To register to vote, you must be:
• A United States citizen
• A legal resident of Washington State
• At least 18 years old by Election Day
• Not disqualified from voting due to a court order
• Not under state Department of Corrections supervision for a Washington felony conviction.

Secretary of State Kim Wyman urged unregistered, but eligible residents to act quickly, and not get left out of this important civic duty and privilege.

The General Election voting period ends Nov. 4. Three statewide initiatives are on the ballot: Initiative 591, which would prohibit government agencies from requiring background checks on firearm recipients unless a uniform national standard is required; I-594, which would require universal background checks on gun purchases; and I-1351, which would lower class sizes in public schools. There also are two nonbinding Advisory Votes on the ballot. Results of the Advisory Votes will not change state law. Rather, voters are being asked to advise the Legislature to repeal or maintain any of two revenue-increase bills passed by the Legislature this year.

You can learn more about the General Election by looking at the Voters’ Pamphlet mailed to all Washington households, viewing our online Voters Guide, watching TVW’s 2014 Video Voters’ Guide, which includes statements from supporters and opponents of the three statewide initiatives, or by reading our General Election Fact Sheet.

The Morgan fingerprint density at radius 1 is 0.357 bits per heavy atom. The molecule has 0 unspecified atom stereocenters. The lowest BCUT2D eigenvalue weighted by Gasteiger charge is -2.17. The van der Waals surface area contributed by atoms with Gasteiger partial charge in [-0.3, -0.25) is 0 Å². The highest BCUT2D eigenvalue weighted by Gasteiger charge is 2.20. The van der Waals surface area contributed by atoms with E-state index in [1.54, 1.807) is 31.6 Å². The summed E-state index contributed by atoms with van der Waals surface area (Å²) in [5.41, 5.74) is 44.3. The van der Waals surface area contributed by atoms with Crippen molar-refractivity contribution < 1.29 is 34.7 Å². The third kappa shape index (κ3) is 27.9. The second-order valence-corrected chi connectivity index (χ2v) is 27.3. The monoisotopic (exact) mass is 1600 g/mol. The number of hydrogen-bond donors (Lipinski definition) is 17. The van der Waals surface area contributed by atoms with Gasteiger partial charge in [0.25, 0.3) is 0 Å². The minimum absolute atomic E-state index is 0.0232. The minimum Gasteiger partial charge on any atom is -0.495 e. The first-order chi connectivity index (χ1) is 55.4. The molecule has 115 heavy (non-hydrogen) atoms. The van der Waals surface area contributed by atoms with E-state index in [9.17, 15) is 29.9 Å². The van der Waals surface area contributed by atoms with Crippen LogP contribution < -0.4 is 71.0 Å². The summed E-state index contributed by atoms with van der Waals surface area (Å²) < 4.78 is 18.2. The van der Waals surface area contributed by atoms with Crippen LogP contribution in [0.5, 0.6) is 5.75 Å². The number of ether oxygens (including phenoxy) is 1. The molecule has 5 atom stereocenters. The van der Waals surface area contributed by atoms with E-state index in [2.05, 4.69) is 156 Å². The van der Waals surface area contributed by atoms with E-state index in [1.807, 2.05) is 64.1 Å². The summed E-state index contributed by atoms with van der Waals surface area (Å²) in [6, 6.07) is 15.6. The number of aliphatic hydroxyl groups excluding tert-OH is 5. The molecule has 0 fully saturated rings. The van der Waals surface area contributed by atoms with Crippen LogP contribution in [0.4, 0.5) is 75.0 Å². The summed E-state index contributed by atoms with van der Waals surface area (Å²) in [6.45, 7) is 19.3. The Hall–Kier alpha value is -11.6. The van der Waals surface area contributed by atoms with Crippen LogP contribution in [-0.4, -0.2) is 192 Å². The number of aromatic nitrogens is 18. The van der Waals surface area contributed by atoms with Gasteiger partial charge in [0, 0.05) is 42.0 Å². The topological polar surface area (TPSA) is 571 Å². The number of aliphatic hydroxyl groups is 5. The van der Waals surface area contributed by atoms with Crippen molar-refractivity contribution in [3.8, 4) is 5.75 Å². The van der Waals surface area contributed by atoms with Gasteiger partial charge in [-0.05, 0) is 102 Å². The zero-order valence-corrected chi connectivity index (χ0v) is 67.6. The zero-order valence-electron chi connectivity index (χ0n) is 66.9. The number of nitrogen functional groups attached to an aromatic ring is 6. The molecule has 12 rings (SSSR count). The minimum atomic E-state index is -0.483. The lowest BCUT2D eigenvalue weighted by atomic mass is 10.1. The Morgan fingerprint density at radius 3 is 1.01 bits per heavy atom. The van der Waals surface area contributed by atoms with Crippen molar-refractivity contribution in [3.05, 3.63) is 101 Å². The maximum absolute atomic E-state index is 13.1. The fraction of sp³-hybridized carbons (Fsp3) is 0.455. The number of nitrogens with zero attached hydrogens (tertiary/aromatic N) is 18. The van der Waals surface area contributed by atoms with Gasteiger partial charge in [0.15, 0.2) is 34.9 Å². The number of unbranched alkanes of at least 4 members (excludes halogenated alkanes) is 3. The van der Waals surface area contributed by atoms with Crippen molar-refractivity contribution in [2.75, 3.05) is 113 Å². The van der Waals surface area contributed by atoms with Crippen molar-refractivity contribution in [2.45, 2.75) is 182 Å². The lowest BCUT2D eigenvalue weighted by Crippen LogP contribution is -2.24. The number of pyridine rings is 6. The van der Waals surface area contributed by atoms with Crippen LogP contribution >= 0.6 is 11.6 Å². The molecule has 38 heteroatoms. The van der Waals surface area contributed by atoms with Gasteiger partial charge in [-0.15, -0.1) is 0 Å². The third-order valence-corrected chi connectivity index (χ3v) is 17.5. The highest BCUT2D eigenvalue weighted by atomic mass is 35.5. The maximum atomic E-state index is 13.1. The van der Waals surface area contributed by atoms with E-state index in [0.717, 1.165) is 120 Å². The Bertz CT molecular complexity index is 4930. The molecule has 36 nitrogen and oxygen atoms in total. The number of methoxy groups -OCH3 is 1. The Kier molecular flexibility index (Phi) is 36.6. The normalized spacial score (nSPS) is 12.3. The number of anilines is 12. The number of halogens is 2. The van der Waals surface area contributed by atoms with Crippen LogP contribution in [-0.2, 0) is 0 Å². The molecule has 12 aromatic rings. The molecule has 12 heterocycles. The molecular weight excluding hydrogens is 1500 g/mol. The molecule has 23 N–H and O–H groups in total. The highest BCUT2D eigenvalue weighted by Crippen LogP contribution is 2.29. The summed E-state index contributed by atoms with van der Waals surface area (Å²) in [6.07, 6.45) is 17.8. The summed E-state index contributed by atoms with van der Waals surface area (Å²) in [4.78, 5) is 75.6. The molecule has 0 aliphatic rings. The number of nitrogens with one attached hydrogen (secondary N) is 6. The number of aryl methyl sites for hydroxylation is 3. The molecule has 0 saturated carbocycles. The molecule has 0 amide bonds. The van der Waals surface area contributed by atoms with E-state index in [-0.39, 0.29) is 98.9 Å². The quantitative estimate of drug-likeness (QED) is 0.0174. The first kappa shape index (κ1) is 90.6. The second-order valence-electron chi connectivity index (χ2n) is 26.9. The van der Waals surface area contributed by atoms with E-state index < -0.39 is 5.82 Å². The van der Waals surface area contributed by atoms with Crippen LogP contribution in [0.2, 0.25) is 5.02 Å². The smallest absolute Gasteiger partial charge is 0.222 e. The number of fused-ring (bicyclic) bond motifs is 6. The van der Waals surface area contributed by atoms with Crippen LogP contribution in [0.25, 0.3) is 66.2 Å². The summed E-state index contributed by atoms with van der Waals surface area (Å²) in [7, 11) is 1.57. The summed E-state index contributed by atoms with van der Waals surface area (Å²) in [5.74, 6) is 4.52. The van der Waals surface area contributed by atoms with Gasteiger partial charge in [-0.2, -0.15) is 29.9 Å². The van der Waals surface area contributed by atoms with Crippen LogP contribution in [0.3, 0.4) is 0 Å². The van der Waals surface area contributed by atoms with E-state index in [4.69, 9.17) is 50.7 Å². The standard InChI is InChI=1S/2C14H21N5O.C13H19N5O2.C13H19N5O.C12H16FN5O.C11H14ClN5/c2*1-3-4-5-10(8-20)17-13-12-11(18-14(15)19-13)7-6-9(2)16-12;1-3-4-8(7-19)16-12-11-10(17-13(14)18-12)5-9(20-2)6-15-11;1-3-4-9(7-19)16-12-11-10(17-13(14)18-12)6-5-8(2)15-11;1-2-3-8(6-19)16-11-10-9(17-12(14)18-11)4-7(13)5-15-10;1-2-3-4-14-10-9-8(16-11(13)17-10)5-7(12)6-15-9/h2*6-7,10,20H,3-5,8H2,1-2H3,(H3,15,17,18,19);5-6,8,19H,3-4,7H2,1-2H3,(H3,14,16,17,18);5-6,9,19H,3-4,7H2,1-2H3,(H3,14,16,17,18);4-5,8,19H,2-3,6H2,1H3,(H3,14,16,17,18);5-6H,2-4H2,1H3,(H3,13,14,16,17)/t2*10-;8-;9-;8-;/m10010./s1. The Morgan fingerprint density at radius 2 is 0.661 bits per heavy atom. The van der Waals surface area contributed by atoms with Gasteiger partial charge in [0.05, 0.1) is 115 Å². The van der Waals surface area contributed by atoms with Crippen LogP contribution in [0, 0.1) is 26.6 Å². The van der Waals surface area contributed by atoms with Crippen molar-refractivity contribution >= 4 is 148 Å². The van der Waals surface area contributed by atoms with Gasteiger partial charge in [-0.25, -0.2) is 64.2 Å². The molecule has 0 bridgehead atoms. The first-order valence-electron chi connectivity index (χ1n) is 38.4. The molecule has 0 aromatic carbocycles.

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Wyman & Ferguson: Don’t get scammed when giving to charity

Kim with KOMO's Connie Thompson

KOMO-TV’s Connie Thompson interviews Secretary Wyman.

With the holidays approaching, commercial fundraisers will ask for donations they say will go to charities. But Secretary of State Kim Wyman and Attorney General Bob Ferguson are urging Washingtonians to think before they give.

The two statewide officials spent Thursday morning doing TV and radio interviews to share tips — and warnings — on how to give wisely during the holiday season and beyond, and how to beware of unscrupulous fundraising.

Said Wyman:

“Washingtonians are very generous and big-hearted. As we were reminded after the Oso tragedy last spring and the wildfires in north-central Washington last summer, many of us give money to help those in need, whether it’s here or around the world. Unfortunately, scammers can victimize people if donors aren’t careful and do their homework before they give. We want to help people avoid being ripped off.”

Added Ferguson:

“Charity scams increase during the holidays. It is important to exercise caution and make sure your money helps those who truly need it.”

The Secretary of State’s Charities Program  released the latest figures in its Commercial Fundraiser Activity Report. The report can be seen here. Some takeaways:

  • Charities that used commercial fundraisers received an average of 48 percent of contributions, slightly higher than the 46 percent found in the 2012 and 2013 reports but lower than 56 percent reported in 2011.
  • Eight fundraisers returned more than 80 percent of total contributions to their charity clients, but 22 returned less than 20 percent of the funds raised to their clients.
  • More than $572 million was raised in Washington and elsewhere by the 129 million commercial fundraisers included in the report, about $50 million more than the amount for the period ending last December.